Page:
LAWRENCEVILLE — Voting for Gwinnett’s next superior court judge turned Tuesday’s election into more of a runaway than a runoff.
With all precincts reporting late Tuesday night, Kathy Schrader had claimed nearly 70 percent of the votes over competitor Tracey Mason Blasi. Schrader had tallied 15,161 of the 21,711 unofficial votes counted. Blasi accounted for just over 30 percent of the votes with a tally of 6,550.
Much like she did in last month’s primary election, Schrader — an experienced attorney and municipal court judge — claimed a major margin of victory.
This time, though, it’s all over.
Schrader, 50, has been an attorney for 25 years, and has also served as a municipal court judge for the cities of Duluth (2005-present) and Sugar Hill (2007-present). Among others, her special appointments include two to the Governor’s Office for Children and Families and another to the Federal Advisory Committee on Juvenile Justice.
She has said her primary goal as a superior court judge will be to help create a mental health court in Gwinnett, which would act as an alternative sentencing program for non-violent offenders.
Schrader could not be reached for comment Tuesday.
Schrader shredded the competition in the primary with 43 percent of the vote against four other candidates, but couldn’t quite get to the 50 percent mark to avoid a runoff. Blasi got to Tuesday’s runoff by accumulating about 20 percent of the July 31 vote.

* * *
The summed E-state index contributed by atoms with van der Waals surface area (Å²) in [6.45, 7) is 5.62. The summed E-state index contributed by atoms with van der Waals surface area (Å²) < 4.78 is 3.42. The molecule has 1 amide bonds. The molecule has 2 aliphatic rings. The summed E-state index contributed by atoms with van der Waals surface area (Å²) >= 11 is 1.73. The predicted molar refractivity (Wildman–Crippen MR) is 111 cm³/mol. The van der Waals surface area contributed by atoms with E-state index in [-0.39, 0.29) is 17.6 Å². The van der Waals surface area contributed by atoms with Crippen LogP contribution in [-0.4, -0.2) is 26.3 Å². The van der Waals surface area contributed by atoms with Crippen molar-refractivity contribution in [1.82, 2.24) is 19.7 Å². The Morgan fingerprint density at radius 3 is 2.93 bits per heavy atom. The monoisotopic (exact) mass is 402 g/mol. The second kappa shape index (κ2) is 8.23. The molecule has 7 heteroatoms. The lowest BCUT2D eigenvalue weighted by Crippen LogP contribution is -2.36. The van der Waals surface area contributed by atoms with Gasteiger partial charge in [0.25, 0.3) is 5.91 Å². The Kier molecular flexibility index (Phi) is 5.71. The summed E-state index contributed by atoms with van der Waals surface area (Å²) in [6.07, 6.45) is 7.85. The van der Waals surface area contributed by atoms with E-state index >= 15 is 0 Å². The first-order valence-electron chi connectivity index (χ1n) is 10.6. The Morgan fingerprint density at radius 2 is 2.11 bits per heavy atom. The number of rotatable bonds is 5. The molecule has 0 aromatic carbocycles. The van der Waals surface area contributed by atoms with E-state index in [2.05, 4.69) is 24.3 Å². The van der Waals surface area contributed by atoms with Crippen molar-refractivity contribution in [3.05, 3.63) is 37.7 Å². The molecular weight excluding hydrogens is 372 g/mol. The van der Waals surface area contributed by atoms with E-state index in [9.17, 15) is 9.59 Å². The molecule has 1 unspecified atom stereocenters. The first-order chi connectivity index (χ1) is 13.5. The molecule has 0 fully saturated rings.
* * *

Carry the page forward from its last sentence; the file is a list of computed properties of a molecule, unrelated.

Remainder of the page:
Brantley claims State Court judgeship
Emily Brantley trounced competitor Pam Britt in Tuesday’s runoff to earn a judgeship in Gwinnett County’s state court.
With all precincts reporting late Tuesday night, Brantley had accumulated just less than 60 percent of the 21,144 total votes. Britt accumulated 8,537 votes, good enough for slightly more than 40 percent.
Brantley, an attorney and mother of three, said during her campaign that she had more experience than her competitors, and boasted about her placement among the “top 5 percent of female lawyers according to Martindale-Hubbell.”
Brantley could not be reached for comment Tuesday.
She has said her top priority as a state court judge will be to restore the trust of the public.